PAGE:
Soloman Howard portrays Martin Luther King Jr. in the Washington National Opera’s “Appomattox.” (Cade Martin/Cade Martin Photography)

It’s rare for a stage director to direct more than one opera in a city in any given season. Tazewell Thompson is directing three at the Kennedy Center within four months.

First comes Philip Glass’s “Appomattox” for the Washington National Opera. Also for WNO is Kurt Weill’s “Lost in the Stars,” which opens in February. And for Opera Lafayette, Thompson will oversee a semi-staged version of “Catone in Utica,” the Vivaldi opera he directed at Glimmerglass this summer; it plays at the Terrace Theater at the end of this month.

“I had never done a baroque opera,” Thompson says, “and I was terrified. So of course I had to listen to every single baroque opera ever.”

Thompson is a research nerd. As both a director and a playwright, when he’s faced with a new subject, he throws himself into learning everything he can. This makes for a particularly challenging scenario when you’re directing an opera about the Civil War, one of the most-documented chapters in American history, while also writing a play about the original Fisk Jubilee Singers, the late 19th-century touring ensemble that played a key role in popularizing spirituals.

“My little [New York] apartment,” Thompson says, “is just crammed with books on Negro spirituals, and spirituals themselves. There’s just thousands of them.”

From the baroque to spirituals: The range is typical of Thompson’s career. The Emmy-nominated director has worked extensively in both opera and spoken theater, from New York’s Public Theater to Washington’s Arena Stage to the now-defunct New York City Opera, where years ago he met Francesca Zambello, the artistic director of the Washington National Opera.

“He’s a fantastic director,” Zambello says. “I think his strength lies in works where he can apply a dramaturgical hand.”

Thompson also has been an administrator. He was artistic director of the Syracuse Stage (1992-1995) and the Westport Playhouse (2006-2007), and he was at one point in serious contention to head Arena Stage. (Most recently, his play “Mary T. and Lizzy K,” about Mary Todd Lincoln and her black dressmaker and friend, ran there in 2013.) He’s also a committed and inspiring teacher, including an early stint at St. Ann’s School in Brooklyn where, full disclosure, he directed me in the high school musical.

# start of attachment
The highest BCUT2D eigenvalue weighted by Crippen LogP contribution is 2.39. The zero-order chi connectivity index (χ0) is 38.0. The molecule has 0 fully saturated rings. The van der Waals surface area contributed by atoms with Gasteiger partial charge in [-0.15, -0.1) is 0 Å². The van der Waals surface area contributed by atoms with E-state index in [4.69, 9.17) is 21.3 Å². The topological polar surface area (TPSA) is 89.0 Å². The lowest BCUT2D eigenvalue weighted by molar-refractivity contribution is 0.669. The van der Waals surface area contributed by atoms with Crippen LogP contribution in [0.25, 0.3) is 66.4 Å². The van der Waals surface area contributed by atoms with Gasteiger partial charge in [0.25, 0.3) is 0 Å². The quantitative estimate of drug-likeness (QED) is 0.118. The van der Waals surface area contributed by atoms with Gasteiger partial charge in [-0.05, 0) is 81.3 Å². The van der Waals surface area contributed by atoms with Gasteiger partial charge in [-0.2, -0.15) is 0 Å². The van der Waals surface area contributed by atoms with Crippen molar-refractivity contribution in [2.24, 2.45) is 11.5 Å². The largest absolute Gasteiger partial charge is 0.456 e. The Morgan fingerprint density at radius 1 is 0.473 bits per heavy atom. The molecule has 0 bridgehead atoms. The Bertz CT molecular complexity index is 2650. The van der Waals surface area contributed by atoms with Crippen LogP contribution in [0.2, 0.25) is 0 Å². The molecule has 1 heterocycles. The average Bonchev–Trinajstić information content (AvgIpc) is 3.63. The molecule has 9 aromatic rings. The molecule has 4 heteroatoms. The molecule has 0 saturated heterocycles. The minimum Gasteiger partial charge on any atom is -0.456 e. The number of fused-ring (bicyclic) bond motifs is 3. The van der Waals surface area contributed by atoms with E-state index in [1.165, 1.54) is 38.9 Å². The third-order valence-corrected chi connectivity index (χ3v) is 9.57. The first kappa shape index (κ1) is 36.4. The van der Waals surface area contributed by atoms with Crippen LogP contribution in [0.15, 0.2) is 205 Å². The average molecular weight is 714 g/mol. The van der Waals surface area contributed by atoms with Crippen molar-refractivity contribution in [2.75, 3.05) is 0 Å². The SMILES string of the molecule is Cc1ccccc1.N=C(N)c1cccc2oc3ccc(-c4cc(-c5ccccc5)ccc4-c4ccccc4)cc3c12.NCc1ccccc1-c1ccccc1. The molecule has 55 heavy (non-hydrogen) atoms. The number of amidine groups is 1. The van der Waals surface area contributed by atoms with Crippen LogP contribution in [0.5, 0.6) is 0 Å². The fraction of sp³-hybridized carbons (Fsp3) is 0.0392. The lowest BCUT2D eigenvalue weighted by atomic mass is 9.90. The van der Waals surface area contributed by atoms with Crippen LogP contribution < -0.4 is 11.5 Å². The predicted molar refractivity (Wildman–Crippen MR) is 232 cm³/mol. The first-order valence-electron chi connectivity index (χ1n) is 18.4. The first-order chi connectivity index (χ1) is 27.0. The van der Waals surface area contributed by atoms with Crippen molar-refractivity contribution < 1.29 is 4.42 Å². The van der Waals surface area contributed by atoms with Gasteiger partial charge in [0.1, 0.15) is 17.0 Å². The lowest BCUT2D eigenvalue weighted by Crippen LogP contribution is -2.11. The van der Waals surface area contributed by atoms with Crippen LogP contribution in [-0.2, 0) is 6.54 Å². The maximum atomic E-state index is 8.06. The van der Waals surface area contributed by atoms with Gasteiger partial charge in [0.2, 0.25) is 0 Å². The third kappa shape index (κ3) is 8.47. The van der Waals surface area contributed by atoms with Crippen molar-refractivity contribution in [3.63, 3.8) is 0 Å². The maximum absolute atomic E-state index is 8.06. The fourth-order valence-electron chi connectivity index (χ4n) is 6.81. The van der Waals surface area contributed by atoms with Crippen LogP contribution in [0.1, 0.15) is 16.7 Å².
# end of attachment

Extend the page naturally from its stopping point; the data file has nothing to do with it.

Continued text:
Thompson’s repertory preferences are equally unpredictable. A breakthrough in 1985 was a production of Aaron Copland’s “The Second Hurricane” in New York, for which he had 10 visual artists with a connection to Copland or the librettist Edwin Denby design artworks as part of the set. His wish list includes Virgil Thomson’s “Four Saints in Three Acts”; he adores its librettist, Gertrude Stein. And one of Thompson’s signature operas is Poulenc’s “Dialogues of the Carmelites,” which has personal resonance since, after his grandmother took steps to remove him from a chaotic and traumatic home life, he spent six years of his childhood in a convent, being raised by nuns.

You might have seen Thompson’s work in this area recently: Recent productions include “Carmen” at the Virginia Opera, “Blue Viola” for Urban Arias and “Ruined,” by the Pulitzer Prize-winning playwright Lynn Nottage, at the Everyman Theater in Baltimore. Not many directors are equally at home in both opera and theater (to say nothing of playwriting).

“Someone asked me once, ‘If you had to choose, opera or theater?’I don’t want to choose,” Thompson says. “And I feel so fortunate that I’m able to do both. I really love going back and forth this way.”

And as for getting all that research done: “I guess being an extreme insomniac has some benefits after all.”